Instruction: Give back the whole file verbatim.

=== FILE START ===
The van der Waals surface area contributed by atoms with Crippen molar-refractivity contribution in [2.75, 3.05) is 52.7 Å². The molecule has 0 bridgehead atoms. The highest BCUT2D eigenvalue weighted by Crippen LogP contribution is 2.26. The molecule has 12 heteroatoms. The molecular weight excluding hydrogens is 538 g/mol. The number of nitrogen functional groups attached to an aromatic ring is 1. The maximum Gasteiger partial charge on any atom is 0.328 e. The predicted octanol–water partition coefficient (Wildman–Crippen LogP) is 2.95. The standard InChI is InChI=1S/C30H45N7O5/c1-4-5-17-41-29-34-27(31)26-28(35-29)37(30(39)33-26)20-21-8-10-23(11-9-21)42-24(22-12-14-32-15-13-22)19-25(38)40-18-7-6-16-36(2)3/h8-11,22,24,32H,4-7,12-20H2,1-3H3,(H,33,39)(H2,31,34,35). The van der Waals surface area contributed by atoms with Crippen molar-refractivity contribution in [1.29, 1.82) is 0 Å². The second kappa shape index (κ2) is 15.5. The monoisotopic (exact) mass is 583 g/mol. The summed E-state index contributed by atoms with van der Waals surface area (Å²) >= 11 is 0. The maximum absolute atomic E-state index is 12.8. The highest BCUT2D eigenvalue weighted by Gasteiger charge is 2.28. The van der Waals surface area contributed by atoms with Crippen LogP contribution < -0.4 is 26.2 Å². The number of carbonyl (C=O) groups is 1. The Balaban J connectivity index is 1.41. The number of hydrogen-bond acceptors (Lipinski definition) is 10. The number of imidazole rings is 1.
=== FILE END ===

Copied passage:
The van der Waals surface area contributed by atoms with Crippen molar-refractivity contribution in [2.75, 3.05) is 52.7 Å². The molecule has 0 bridgehead atoms. The highest BCUT2D eigenvalue weighted by Crippen LogP contribution is 2.26. The molecule has 12 heteroatoms. The molecular weight excluding hydrogens is 538 g/mol. The number of nitrogen functional groups attached to an aromatic ring is 1. The maximum Gasteiger partial charge on any atom is 0.328 e. The predicted octanol–water partition coefficient (Wildman–Crippen LogP) is 2.95. The standard InChI is InChI=1S/C30H45N7O5/c1-4-5-17-41-29-34-27(31)26-28(35-29)37(30(39)33-26)20-21-8-10-23(11-9-21)42-24(22-12-14-32-15-13-22)19-25(38)40-18-7-6-16-36(2)3/h8-11,22,24,32H,4-7,12-20H2,1-3H3,(H,33,39)(H2,31,34,35). The van der Waals surface area contributed by atoms with Crippen molar-refractivity contribution in [1.29, 1.82) is 0 Å². The second kappa shape index (κ2) is 15.5. The monoisotopic (exact) mass is 583 g/mol. The summed E-state index contributed by atoms with van der Waals surface area (Å²) >= 11 is 0. The maximum absolute atomic E-state index is 12.8. The highest BCUT2D eigenvalue weighted by Gasteiger charge is 2.28. The van der Waals surface area contributed by atoms with Crippen LogP contribution < -0.4 is 26.2 Å². The number of carbonyl (C=O) groups is 1. The Balaban J connectivity index is 1.41. The number of hydrogen-bond acceptors (Lipinski definition) is 10. The number of imidazole rings is 1.